Youth Field Report: Monitoring Red List Ecosystems with Department of Environment and Ministry of Lands and Natural Resources.

The first in a series of reports from the youth team, as they learn and explore working in the field and office. Grateful as always to the assistance of Lisa Fanua, Susana Ika and Sesimani Loni for their efforts to guide and support the youth team. Malo lahi to Department of Environment and Ministry of Lands and Natural Resources for sharing their valuable knowledge and experience.

Field blog report by Mae’e ‘Esau

MANGROVE SURVEY EXPERIENCE

Mangroves are one of the most important plants found along the coastal shore where there is tidal flow. The significance of mangroves is that they provide shelter and food for many marine species. By preventing coastal erosion, mangroves serve as defensive soldiers in the coastal environment. Humans, on the other hand, have become a growing threat to the majority of the planet’s ecosystems. The location of the mangroves site influences the ecology of mangroves. A team representing MEIDECC conducted a survey with the support of the Vava’u Environmental Protection Association (VEPA) to learn more about the different types of mangroves and how they are being affected in various areas of Vava’u.

Method of conducting the Survey.

On Tuesday, 23rd of March, one of my co-workers (Lisa) and I were able to join the mangrove survey team in visiting mangrove locations to different sited in the Eastern side of the island. The survey team were using a GPS to identify the mangroves at each site and wrote observations on the mangrove names and their conditions. The sites were Masilamea (Site A), Tefisi (Site B), Vaimalo (Site C) and Mataika (Site D).

MANGROVES FOUND ON SITES.

Site A: Masilamea (Quarry Site)

The type of mangroves was the Tongolei (RS: Rhizophora stylosa). The Tongolei was spotted by its seed color, green to yellowish green. However, the mangroves were highly covered with creeper therefore its flowers were not clearly spotted.

Major Component          Tongolei Rhizophora stylosa (RS)  Source: Direct Observation

Site B: Tefisi

The type of mangrove mostly located at Tefisi coast was the Tongolei (RS: Rhizophora stylosa). Mangroves are estimated to grow 3 meters tall, green in colour which means there are no human threats around this area.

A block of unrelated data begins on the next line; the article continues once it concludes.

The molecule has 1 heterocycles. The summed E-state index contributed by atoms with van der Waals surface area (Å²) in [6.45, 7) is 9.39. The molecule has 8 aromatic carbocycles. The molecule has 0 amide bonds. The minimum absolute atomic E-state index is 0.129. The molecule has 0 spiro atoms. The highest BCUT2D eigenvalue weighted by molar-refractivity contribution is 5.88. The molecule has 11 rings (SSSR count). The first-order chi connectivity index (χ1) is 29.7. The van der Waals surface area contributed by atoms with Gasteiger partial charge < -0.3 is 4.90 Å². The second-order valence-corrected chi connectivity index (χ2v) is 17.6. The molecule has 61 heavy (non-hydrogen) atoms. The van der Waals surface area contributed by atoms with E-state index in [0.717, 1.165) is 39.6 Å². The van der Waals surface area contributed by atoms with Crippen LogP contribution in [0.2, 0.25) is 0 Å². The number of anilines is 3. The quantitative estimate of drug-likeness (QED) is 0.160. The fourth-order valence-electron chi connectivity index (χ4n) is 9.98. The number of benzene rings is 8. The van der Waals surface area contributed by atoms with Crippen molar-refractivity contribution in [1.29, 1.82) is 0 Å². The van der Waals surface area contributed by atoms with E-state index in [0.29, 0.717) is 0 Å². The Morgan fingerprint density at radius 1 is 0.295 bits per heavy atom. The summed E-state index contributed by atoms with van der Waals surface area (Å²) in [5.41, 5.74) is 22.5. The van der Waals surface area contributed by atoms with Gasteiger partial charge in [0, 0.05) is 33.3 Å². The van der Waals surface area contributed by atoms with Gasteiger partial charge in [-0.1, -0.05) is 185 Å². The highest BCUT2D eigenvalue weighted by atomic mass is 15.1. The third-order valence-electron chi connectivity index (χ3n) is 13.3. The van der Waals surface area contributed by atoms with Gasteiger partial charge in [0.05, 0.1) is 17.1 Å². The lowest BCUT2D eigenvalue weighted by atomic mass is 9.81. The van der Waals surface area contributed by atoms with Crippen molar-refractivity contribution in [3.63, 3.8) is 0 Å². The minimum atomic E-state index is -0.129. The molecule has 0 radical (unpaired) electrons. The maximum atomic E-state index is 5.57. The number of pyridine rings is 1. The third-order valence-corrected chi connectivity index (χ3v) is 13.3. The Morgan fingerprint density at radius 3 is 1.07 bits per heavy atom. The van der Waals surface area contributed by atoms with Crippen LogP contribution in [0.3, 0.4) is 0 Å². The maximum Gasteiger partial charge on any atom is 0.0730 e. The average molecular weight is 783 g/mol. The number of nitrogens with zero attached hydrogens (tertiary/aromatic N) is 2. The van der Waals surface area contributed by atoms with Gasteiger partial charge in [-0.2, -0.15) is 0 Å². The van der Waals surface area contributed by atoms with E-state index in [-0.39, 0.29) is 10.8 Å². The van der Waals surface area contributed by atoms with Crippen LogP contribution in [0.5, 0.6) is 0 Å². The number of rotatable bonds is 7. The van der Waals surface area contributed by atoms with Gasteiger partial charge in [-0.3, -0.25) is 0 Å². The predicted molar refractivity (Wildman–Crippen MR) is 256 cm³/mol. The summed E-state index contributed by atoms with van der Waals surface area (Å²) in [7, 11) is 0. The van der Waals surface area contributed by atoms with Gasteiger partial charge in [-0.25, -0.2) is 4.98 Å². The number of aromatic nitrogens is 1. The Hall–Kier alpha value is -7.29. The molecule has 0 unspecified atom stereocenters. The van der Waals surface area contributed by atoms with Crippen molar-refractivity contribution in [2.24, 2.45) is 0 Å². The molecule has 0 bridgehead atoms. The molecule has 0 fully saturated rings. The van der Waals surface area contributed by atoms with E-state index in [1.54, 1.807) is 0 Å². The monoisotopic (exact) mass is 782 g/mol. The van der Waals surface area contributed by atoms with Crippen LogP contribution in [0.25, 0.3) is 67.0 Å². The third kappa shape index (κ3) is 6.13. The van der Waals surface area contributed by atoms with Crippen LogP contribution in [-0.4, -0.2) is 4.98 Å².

Major Component     Tongolei (RS: Rhizophora stylosa)          Source: Direct Observation

Site C: Vaimalo

Mangroves at Vaimalo consist of two varieties of Tongolei mangroves which is the Rhizophora mangle and the Rhizophora stylosa. Rhizophora mangle is different from the other variety shown by the seeds or fruits. Its seed color is dark green on top and brownish to the bottom. As for the Rhizophora stylosa, its seed is yellowish green. However, the mangroves were dying along the coastal area. The figure shown below does not clearly display the mangroves of Vaimalo instead, it is the coast view of Vaimalo that has mangroves on the Western side which is not shown in the picture.

Mangroves in the distance at Vaimalo.

                          

Site D: Mataika

There were 4 varieties of mangroves located at the coast of Mataika. The Rhizophora mangle and Rhizophora stylosa (Tongolei), Heritiera littoralis (Mamea) and Excoecaria agallocha (Feta’anu).  The Rhizophora mangle and Rhizophora stylosa were also located in the previous sites. The Heritiera littoralis was located from its leaves, dark green with its seed which is green to brown color. The Excoecaria agallocha was easily identified by its shape and leaf.

Threats to Mangroves Growth.

There was a huge threat to the mangroves at Vaimalo (Site C). The location of mangroves at Vaimalo, land area is slopy therefore all waste from land washed down to the mangroves. In addition, the land area happens to be the dumping area of the village. Waste such as nappies, plastics, cans, and clothing are all washed to the coast together with the soil. Also, at Site D there was a threat to mangroves as unattended nets are found on the area of mangroves. There are also threats such as constructing wharfs, dumping rubbish and other human activities that affects the growth of mangroves.

                                    Site C: Vaimalo

Unattended Net
     Source: Direct Observation

References

Association, Vavau Environmental Protection. “Environmental Ambassador Workbook.” VEPA. Mangroves for Climate Change Adaptation Manual. 2013. 10.

“Mangrove Report 1: Identification of Mangrove Species.” Shunsuke Yarita, Hoifua Aholahi, 2012. 22-31.

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